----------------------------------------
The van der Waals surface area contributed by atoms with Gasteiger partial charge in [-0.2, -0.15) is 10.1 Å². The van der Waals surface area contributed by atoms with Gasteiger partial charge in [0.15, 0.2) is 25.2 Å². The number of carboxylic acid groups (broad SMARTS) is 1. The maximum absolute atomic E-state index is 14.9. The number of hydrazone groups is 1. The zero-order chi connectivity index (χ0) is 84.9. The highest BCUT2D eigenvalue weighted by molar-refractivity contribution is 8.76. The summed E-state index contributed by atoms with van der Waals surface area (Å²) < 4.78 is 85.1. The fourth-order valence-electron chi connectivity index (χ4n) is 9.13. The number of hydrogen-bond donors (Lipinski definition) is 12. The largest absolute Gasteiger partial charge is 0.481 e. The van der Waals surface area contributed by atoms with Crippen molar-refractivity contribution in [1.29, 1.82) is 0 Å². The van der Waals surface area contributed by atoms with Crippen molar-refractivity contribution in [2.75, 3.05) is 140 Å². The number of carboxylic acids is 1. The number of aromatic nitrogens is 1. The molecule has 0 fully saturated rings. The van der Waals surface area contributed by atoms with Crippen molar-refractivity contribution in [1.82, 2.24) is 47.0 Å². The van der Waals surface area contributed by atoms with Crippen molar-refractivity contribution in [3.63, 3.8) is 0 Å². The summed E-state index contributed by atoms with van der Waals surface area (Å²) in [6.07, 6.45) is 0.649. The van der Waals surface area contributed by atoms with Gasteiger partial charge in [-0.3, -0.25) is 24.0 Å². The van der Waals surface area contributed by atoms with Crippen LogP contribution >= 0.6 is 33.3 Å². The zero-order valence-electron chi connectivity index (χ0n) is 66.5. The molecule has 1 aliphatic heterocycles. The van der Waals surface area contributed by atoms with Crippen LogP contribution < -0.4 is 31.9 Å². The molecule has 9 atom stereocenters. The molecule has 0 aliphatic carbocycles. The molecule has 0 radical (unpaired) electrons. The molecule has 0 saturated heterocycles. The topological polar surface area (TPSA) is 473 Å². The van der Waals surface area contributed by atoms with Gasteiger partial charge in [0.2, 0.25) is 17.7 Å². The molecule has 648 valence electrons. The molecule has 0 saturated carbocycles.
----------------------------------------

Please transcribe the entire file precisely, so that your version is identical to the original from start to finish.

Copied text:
The van der Waals surface area contributed by atoms with Gasteiger partial charge in [-0.2, -0.15) is 10.1 Å². The van der Waals surface area contributed by atoms with Gasteiger partial charge in [0.15, 0.2) is 25.2 Å². The number of carboxylic acid groups (broad SMARTS) is 1. The maximum absolute atomic E-state index is 14.9. The number of hydrazone groups is 1. The zero-order chi connectivity index (χ0) is 84.9. The highest BCUT2D eigenvalue weighted by molar-refractivity contribution is 8.76. The summed E-state index contributed by atoms with van der Waals surface area (Å²) < 4.78 is 85.1. The fourth-order valence-electron chi connectivity index (χ4n) is 9.13. The number of hydrogen-bond donors (Lipinski definition) is 12. The largest absolute Gasteiger partial charge is 0.481 e. The van der Waals surface area contributed by atoms with Crippen molar-refractivity contribution in [1.29, 1.82) is 0 Å². The van der Waals surface area contributed by atoms with Crippen molar-refractivity contribution in [2.75, 3.05) is 140 Å². The number of carboxylic acids is 1. The number of aromatic nitrogens is 1. The molecule has 0 fully saturated rings. The van der Waals surface area contributed by atoms with Crippen molar-refractivity contribution in [1.82, 2.24) is 47.0 Å². The van der Waals surface area contributed by atoms with Crippen molar-refractivity contribution in [3.63, 3.8) is 0 Å². The summed E-state index contributed by atoms with van der Waals surface area (Å²) in [6.07, 6.45) is 0.649. The van der Waals surface area contributed by atoms with Gasteiger partial charge in [-0.3, -0.25) is 24.0 Å². The van der Waals surface area contributed by atoms with Crippen LogP contribution >= 0.6 is 33.3 Å². The zero-order valence-electron chi connectivity index (χ0n) is 66.5. The molecule has 1 aliphatic heterocycles. The van der Waals surface area contributed by atoms with Crippen LogP contribution < -0.4 is 31.9 Å². The molecule has 9 atom stereocenters. The molecule has 0 aliphatic carbocycles. The molecule has 0 radical (unpaired) electrons. The molecule has 0 saturated heterocycles. The topological polar surface area (TPSA) is 473 Å². The van der Waals surface area contributed by atoms with Gasteiger partial charge in [0.2, 0.25) is 17.7 Å². The molecule has 648 valence electrons. The molecule has 0 saturated carbocycles.